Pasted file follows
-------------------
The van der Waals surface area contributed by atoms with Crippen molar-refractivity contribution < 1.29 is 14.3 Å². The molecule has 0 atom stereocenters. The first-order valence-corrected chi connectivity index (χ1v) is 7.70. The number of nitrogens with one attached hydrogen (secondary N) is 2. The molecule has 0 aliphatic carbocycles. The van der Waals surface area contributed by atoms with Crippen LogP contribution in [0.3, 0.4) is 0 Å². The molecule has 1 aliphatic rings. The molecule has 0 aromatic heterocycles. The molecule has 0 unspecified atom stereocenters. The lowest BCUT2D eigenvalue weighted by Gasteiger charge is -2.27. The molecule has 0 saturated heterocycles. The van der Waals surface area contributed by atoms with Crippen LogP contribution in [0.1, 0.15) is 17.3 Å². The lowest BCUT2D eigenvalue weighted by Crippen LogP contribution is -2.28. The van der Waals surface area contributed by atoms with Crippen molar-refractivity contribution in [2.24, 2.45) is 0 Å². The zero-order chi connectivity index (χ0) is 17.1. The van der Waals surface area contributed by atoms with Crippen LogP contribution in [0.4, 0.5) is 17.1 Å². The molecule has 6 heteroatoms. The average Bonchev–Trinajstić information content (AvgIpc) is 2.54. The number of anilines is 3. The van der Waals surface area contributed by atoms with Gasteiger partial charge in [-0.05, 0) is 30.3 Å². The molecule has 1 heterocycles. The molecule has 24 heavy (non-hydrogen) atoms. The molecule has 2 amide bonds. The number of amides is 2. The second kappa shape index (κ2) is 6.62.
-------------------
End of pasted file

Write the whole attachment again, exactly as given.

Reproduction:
The van der Waals surface area contributed by atoms with Crippen molar-refractivity contribution < 1.29 is 14.3 Å². The molecule has 0 atom stereocenters. The first-order valence-corrected chi connectivity index (χ1v) is 7.70. The number of nitrogens with one attached hydrogen (secondary N) is 2. The molecule has 0 aliphatic carbocycles. The van der Waals surface area contributed by atoms with Crippen LogP contribution in [0.3, 0.4) is 0 Å². The molecule has 1 aliphatic rings. The molecule has 0 aromatic heterocycles. The molecule has 0 unspecified atom stereocenters. The lowest BCUT2D eigenvalue weighted by Gasteiger charge is -2.27. The molecule has 0 saturated heterocycles. The van der Waals surface area contributed by atoms with Crippen LogP contribution in [0.1, 0.15) is 17.3 Å². The lowest BCUT2D eigenvalue weighted by Crippen LogP contribution is -2.28. The van der Waals surface area contributed by atoms with Crippen molar-refractivity contribution in [2.24, 2.45) is 0 Å². The zero-order chi connectivity index (χ0) is 17.1. The van der Waals surface area contributed by atoms with Crippen LogP contribution in [0.4, 0.5) is 17.1 Å². The molecule has 6 heteroatoms. The average Bonchev–Trinajstić information content (AvgIpc) is 2.54. The number of anilines is 3. The van der Waals surface area contributed by atoms with Gasteiger partial charge in [-0.05, 0) is 30.3 Å². The molecule has 1 heterocycles. The molecule has 24 heavy (non-hydrogen) atoms. The molecule has 2 amide bonds. The number of amides is 2. The second kappa shape index (κ2) is 6.62.